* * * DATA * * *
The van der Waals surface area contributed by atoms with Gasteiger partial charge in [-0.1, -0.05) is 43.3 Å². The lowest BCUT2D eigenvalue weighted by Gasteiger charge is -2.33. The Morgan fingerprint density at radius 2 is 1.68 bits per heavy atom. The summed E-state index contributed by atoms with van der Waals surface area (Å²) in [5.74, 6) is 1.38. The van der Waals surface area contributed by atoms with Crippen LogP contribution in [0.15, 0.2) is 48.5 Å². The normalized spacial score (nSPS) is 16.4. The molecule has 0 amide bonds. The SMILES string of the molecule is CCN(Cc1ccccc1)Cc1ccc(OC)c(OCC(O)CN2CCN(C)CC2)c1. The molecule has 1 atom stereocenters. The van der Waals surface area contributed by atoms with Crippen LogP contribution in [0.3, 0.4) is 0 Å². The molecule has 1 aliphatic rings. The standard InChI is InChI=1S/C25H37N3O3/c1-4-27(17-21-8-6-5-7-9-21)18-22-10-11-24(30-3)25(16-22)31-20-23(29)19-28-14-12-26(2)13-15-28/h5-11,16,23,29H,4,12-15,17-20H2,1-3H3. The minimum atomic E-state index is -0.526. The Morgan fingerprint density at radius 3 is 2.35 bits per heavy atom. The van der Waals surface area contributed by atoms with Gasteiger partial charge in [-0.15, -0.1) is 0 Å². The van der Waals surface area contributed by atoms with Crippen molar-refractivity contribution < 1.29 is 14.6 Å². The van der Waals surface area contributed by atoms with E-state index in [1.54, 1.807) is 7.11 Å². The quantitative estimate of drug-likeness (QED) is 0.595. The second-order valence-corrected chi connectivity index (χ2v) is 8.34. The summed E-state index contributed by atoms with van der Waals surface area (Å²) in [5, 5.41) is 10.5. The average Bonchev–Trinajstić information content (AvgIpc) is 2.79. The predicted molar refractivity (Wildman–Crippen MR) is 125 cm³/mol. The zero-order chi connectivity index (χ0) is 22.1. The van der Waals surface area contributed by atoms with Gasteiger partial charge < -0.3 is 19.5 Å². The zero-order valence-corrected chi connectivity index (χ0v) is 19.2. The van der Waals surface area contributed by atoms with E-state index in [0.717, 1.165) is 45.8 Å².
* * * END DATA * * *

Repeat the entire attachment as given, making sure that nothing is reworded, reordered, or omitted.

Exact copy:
The van der Waals surface area contributed by atoms with Gasteiger partial charge in [-0.1, -0.05) is 43.3 Å². The lowest BCUT2D eigenvalue weighted by Gasteiger charge is -2.33. The Morgan fingerprint density at radius 2 is 1.68 bits per heavy atom. The summed E-state index contributed by atoms with van der Waals surface area (Å²) in [5.74, 6) is 1.38. The van der Waals surface area contributed by atoms with Crippen LogP contribution in [0.15, 0.2) is 48.5 Å². The normalized spacial score (nSPS) is 16.4. The molecule has 0 amide bonds. The SMILES string of the molecule is CCN(Cc1ccccc1)Cc1ccc(OC)c(OCC(O)CN2CCN(C)CC2)c1. The molecule has 1 atom stereocenters. The van der Waals surface area contributed by atoms with Crippen LogP contribution in [0.3, 0.4) is 0 Å². The molecule has 1 aliphatic rings. The standard InChI is InChI=1S/C25H37N3O3/c1-4-27(17-21-8-6-5-7-9-21)18-22-10-11-24(30-3)25(16-22)31-20-23(29)19-28-14-12-26(2)13-15-28/h5-11,16,23,29H,4,12-15,17-20H2,1-3H3. The minimum atomic E-state index is -0.526. The Morgan fingerprint density at radius 3 is 2.35 bits per heavy atom. The van der Waals surface area contributed by atoms with Gasteiger partial charge in [-0.15, -0.1) is 0 Å². The van der Waals surface area contributed by atoms with Crippen molar-refractivity contribution < 1.29 is 14.6 Å². The van der Waals surface area contributed by atoms with E-state index in [1.54, 1.807) is 7.11 Å². The quantitative estimate of drug-likeness (QED) is 0.595. The second-order valence-corrected chi connectivity index (χ2v) is 8.34. The summed E-state index contributed by atoms with van der Waals surface area (Å²) in [5, 5.41) is 10.5. The average Bonchev–Trinajstić information content (AvgIpc) is 2.79. The predicted molar refractivity (Wildman–Crippen MR) is 125 cm³/mol. The zero-order chi connectivity index (χ0) is 22.1. The van der Waals surface area contributed by atoms with Gasteiger partial charge < -0.3 is 19.5 Å². The zero-order valence-corrected chi connectivity index (χ0v) is 19.2. The van der Waals surface area contributed by atoms with E-state index in [0.717, 1.165) is 45.8 Å².